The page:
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The Russian government is spending billions of dollars to manufacture startup culture.

Skolkovo is a science park outside of Moscow that aims to be the “Russian Silicon Valley.” It is the country’s largest state-sponsored innovation hub, and it will receive around $4 billion in state funding between now and 2020.

Skolkovo Foundation president Viktor Vekselberg said he expects to raise more than $11 billion in private investment by 2020 and that Skolkovo will not need government financing after 2025. He also predicted that this “innovation city” will contribute $6.5 billion to Russia’s economy over that time period, and he ultimately hopes it will add $45 billion to national GDP.

Skolkovo was announced in 2009 by Prime Minister Dmitry Medvedev. It has been called his “pet project” and a “pipe dream.” He has taken measures, such as special tax and regulatory breaks and easing immigration policies, to provide an “oasis” from Russia’s notoriously inefficient bureaucracy and get Skolkovo running. The Foundation involves a business school, office space for hundreds of startups, and as many as 15,000 scientists. There are also plans for corporate research-and-development centers, with interest from companies including Cisco, Nokia, and Microsoft.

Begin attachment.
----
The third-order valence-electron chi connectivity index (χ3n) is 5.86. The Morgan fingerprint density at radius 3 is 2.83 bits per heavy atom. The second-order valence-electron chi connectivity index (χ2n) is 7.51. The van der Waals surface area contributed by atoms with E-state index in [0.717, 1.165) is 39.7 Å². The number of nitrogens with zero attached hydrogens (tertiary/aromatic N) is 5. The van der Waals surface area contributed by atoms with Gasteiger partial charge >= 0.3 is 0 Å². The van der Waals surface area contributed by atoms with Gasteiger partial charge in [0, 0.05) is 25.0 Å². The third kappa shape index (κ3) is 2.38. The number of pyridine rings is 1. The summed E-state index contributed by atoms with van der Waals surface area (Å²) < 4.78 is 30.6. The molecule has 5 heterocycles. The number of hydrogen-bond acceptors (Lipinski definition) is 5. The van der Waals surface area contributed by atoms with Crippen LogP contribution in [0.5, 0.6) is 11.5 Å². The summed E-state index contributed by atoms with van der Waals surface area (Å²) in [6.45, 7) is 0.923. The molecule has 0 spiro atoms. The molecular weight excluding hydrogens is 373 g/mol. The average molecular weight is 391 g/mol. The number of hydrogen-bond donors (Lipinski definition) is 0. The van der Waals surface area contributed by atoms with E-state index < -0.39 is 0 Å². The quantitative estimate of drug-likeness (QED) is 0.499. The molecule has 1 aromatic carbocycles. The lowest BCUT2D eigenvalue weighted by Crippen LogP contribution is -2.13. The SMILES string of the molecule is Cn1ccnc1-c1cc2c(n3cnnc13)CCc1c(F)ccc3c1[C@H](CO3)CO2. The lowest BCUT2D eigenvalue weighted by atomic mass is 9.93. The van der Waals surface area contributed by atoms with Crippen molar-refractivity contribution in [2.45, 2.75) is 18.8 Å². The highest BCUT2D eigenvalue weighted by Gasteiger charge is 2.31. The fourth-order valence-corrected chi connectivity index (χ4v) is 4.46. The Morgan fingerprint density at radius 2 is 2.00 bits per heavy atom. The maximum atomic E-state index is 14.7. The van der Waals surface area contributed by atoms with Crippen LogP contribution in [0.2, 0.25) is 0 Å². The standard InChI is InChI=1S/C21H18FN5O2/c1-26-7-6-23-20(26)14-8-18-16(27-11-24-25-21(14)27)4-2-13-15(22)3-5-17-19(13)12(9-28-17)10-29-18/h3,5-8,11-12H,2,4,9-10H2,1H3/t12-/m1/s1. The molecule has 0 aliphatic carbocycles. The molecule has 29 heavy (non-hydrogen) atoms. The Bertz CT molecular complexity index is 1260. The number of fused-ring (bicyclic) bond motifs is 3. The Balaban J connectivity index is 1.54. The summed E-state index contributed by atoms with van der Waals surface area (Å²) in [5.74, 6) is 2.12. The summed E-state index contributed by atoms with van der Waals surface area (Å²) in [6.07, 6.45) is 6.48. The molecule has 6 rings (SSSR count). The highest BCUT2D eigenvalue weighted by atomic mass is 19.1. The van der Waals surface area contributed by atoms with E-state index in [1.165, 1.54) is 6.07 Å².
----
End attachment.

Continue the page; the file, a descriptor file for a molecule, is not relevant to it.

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The goal was to help transition Russia into the digital age and cement it as a global technological and economic leader. It is also intended to foster innovation in a country long plagued by a “one-dimensional economy.” Russia has a wealth of scientific and technical talent, but its cultural legacy (and corruption) does not promote entrepreneurialism, and many talented people leave for other, more vibrant environments.

However, it faces some roadblocks. Last year an investigation found examples of “questionable financial practices,” and some of the Foundation’s leaders were fired. Russian tech news site East West Digital News reported that there were widespread rumors of Skolkovo’s “imminent demise.” People around the world have expressed skepticism about whether it is possible to artificially create a tech hub. Furthermore, is it possible to promote a free-thinking, innovative, experimental atmosphere with heavy involvement from the Russian government?

Russia has around 100 billionaires and the world’s eighth largest economy. It has the largest Internet and mobile market in Europe, and its consumer market is growing fast. Venture capital is now available in Russia with a number of domestic and international firms making investments.

However, money (and talent) only get you so far. VentureBeat contributor Elmira Bayrasli wrote that the single greatest obstacle to economic growth in Russia is “the government’s crushing of the innovative spirit that is the essential prerequisite to entrepreneurship.” Skolkovo may be designed as a bubble that protects and nurtures entrepreneurs, but people are still wary of consequences for pushing the boundaries.

In the meantime, billions of dollars helps.

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